Amanda’s story began in a rather unusual way. She had worked for five years in Ohio, in emergency services and loved her job, rotating between the engine as a firefighter and the ambulance as a paramedic.
It was May, 2005, when twenty-four year old Amanda was given a well deserved two week vacation; she started off that morning heading from the station immediately after getting off work despite the fact that she was feeling quite tired and run down. Amanda assumed it was just from 24 hours of stress and only 4 hours of sleep. The trip started uneventfully visiting friends, until Amanda stopped in a small town in Tennessee. Amanda decided to stop for a sandwich when she felt a sudden, sharp pain in her chest. It was persistent and would not go away, but she still thought it was nothing.
Amanda got a coke and sandwich hoping that would help and then got back into her car when the pain became so severe, she had to pull to the side of the road. Amanda tried to dial her friend but her cell phone would not connect. Luckily, a police car noticed her emergency flashers, stopped to see if Amanda needed help and called for EMS.
Though it seemed like forever before the EMS crews arrived, it was only minutes. Amanda was an experienced paramedic, but did not know what was happening, and it was frightening. Amanda asked what was happening, but was told nothing. She was rushed to the closest hospital, a tiny community hospital.
At the ER, Amanda was greeted by several doctors, nurses, and techs. Everything was going so fast, but she could not comprehend why. Suddenly, the whole picture became more clear. Amanda’s heart was in a condition known as SVT or supraventricular tachycardia, meaning that her heart was just beating out of control at almost 200 beats a minute. She had a 103 degree fever and there was signs of pneumonia on the x-ray.
Amanda was started on antibiotics and admitted. Things began to look better in about two days, when suddenly her temperature spiked to 105 degrees, she started to have seizures, felt she could not breathe and that her heart was racing again.
Another chest x-ray revealed near white out. Amanda drifted between consciousness and was fighting for every breath. Her heart rate hit 220, and a call to the cardiologist revealed a scary prospect. He told the doctor Amanda was in bad shape. Soon, a helicopter was called and Amanda was flown to Vanderbilt University Medical Center.
Amanda was admitted into the ICU and packed in ice in an attempt to reduce her body temperature. She was intubated and placed under heavy sedation. Shortly thereafter, Amanda was diagnosed with sepsis and ARDS.
For nearly a month, Amanda struggled to live fighting both the sepsis and the ARDS. She remained on a ventilator paralyzed and sedated in an attempt to give her body time to heal. Gradually Amanda began to improve, the sedation was lightened, and she began to become aware of what was going on.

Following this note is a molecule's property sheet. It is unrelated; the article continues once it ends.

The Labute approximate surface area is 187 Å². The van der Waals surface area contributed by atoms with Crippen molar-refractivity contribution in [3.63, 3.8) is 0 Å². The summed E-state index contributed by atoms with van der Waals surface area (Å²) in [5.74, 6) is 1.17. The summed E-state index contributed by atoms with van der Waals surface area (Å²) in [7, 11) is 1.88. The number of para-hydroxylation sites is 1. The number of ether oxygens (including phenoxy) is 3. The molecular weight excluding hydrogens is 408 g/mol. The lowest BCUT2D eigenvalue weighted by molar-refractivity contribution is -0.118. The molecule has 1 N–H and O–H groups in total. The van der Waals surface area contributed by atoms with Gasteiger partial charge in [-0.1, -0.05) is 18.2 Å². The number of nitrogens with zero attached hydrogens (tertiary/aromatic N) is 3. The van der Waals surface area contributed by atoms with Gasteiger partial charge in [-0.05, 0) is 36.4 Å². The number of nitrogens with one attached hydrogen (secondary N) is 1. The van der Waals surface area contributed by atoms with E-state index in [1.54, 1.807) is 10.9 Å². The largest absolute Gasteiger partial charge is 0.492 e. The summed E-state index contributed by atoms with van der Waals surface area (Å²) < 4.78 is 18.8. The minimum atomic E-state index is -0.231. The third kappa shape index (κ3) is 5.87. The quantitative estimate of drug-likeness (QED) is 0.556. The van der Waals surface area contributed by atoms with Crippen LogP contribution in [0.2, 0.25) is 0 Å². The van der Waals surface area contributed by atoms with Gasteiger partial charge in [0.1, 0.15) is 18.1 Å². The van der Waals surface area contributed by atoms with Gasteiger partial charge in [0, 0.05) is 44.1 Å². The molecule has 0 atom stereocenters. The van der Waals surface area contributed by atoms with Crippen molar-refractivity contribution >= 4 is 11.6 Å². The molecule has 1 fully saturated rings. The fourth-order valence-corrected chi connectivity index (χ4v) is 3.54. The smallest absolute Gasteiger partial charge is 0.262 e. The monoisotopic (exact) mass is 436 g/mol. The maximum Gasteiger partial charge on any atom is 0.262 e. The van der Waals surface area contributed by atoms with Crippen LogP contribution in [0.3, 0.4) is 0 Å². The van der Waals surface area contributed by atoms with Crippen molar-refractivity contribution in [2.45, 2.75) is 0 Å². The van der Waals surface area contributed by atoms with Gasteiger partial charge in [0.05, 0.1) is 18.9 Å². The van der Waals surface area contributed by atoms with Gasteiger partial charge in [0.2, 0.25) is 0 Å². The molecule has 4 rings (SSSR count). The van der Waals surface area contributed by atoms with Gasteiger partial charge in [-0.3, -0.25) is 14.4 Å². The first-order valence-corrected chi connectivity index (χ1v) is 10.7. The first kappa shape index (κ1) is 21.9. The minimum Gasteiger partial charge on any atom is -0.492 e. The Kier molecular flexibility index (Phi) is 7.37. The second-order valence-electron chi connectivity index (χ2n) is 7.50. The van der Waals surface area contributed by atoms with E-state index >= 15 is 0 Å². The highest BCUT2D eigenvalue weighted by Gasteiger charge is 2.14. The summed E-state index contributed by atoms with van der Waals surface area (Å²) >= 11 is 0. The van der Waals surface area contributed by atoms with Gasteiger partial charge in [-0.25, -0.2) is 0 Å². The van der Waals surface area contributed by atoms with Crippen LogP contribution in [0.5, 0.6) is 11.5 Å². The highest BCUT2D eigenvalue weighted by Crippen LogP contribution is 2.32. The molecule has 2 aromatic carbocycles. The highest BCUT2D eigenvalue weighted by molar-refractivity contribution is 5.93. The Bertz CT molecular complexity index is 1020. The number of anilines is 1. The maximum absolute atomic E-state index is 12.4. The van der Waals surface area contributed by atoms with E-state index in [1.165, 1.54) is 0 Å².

Amanda had difficulty in understanding how she could get so ill so quickly, especially when she had passed the department’s physical less than a month before. Eventually, she learned the ARDS was triggered by the sepsis which probably occurred due to a urinary tract infection.
The doctor told Amanda that they were determined not to give up on her, no matter how difficult. Amanda learned that she had multiple blood transfusions, many antibiotics, many seizures, and how terrible her prognosis had been.
Amanda had never thought that she would die. She did not know much about ARDS and did not realize that about 50% of those diagnosed with ARDS die. The doctors told her that her recovery would be lengthy and they were not sure she would be able to return her career which she loved.
Amanda was very deconditioned when she began rehabilitation. Eventually, she got enough strength to return home, and with the encouragement of friends and my former coworkers, she improved. Still, Amanda was determined.
In June, 2006, Amanda returned to her position as a paramedic. She will be assigned to engine duty in the beginning of 2007. Amanda has been fully cleared medically and just waiting for her new assignment.
After this experience, Amanda said, “I learned to cherish every day as you never know when it will be your last. I went from being the caregiver to the one cared for in a fight for my life in a matter of days. Research needs to go into this condition as it can be so deadly, and is more common than people realize. Even being in healthcare, I knew very little about the condition. I got a crash course education. I am just blessed and thank God every day that I made it. I was given a second chance, and for that I’ll forever be grateful.”